Human Services

CAMPING UNLIMITED FOR THE DEVELOPMENTALLY DISABLED

"Giving exceptional people the opportunity to be themselves" - since 1957

aka Camp Krem

Boulder Creek, CA

Mission

"Giving exceptional people the opportunity to be themselves - since 1957". Camping Unlimited is a non-profit organization providing children and adults with Special Needs a full program of recreation, education, fun and adventure. Our program encourages independence, nurtures responsibility, develops competence and builds lifelong friendships in a warm supportive atmosphere of planned permissiveness -- and much needed respite for their families.   We offer counselors and volunteers (most of whom are young adults) opportunities to develop leadership and decision making skills, to expand their horizons, and to learn the satisfaction of serving others in an exceptional and life affirming way.

Ruling Year

1964

Interim Executive Director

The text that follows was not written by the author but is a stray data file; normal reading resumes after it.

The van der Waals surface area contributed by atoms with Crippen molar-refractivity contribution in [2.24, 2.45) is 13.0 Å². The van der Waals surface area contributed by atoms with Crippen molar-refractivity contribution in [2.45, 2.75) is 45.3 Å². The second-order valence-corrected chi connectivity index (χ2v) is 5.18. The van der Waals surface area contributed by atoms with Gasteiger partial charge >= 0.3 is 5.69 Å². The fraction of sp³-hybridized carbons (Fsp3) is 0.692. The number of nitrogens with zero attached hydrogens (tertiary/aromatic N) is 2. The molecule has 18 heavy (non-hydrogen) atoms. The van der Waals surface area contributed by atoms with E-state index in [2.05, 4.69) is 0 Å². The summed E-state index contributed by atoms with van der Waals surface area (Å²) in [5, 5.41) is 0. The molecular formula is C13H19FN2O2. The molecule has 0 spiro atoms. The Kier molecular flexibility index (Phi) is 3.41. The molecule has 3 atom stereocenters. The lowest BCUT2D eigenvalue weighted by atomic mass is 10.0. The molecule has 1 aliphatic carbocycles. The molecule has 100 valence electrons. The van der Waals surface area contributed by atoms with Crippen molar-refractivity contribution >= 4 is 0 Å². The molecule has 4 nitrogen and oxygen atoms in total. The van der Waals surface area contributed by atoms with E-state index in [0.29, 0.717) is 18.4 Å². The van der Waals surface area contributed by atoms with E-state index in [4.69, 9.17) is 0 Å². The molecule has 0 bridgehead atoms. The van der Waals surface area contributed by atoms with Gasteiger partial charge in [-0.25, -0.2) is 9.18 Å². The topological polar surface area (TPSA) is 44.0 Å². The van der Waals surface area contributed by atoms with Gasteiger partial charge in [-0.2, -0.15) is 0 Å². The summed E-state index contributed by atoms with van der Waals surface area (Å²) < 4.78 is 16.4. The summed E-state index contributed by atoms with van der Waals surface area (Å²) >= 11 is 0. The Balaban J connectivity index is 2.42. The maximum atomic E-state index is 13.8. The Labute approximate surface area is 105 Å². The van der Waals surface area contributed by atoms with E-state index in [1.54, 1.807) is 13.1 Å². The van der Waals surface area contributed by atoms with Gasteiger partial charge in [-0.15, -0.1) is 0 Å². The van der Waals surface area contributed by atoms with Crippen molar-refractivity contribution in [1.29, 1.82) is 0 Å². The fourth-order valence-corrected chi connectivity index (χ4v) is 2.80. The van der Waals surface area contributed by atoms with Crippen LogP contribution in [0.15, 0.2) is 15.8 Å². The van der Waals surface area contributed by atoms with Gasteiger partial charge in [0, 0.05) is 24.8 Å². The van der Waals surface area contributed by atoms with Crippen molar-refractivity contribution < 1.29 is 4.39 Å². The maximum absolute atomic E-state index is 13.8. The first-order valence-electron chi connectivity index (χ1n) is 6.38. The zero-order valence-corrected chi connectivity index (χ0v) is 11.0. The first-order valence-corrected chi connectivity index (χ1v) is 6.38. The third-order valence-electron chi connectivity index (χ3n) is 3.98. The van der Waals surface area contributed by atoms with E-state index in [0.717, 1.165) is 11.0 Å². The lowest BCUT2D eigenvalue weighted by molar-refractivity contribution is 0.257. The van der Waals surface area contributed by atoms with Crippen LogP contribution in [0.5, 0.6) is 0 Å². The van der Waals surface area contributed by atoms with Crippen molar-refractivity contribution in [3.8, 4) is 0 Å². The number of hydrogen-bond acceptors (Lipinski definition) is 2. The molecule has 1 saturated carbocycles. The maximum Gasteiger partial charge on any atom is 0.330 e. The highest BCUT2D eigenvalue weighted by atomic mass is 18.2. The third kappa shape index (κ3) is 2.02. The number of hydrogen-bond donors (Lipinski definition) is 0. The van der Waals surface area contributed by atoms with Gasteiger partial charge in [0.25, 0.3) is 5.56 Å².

Alex Krem

Program Director

Christina Krem

Main Address

102 Brook Lane

Boulder Creek, CA 95006 USA

Keywords

disabled, disabilities, autism, down syndrome, summer camp, youth, children, recreation, respite, Santa Cruz, California, San Francisco

EIN

94-6104601

 Number

1313776338

Cause Area (NTEE Code)

Developmentally Disabled Services/Centers (P82)

Autism (G84)

Recreational and Sporting Camps (Day, Overnight, etc.) (N20)

IRS Filing Requirement

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Social Media

Programs + Results

What we aim to solve

Market Penetration. We estimate we are serving only 2% of our natural market. Other similar programs reach another 2%. More than 95% of the children and adults who would benefit from our program are not served. We are expanding our marketing and fundraising efforts and have increased both enrollment and contribution amounts.

Our programs

What are the organization's current programs, how do they measure success, and who do the programs serve?

SOURCE: Self-reported by organization

Main Summer Camp

Summer Outdoor Adventure Camp

Summer Travel Camp

Year Round Weekend Program

Social Club

Where we work

Our Results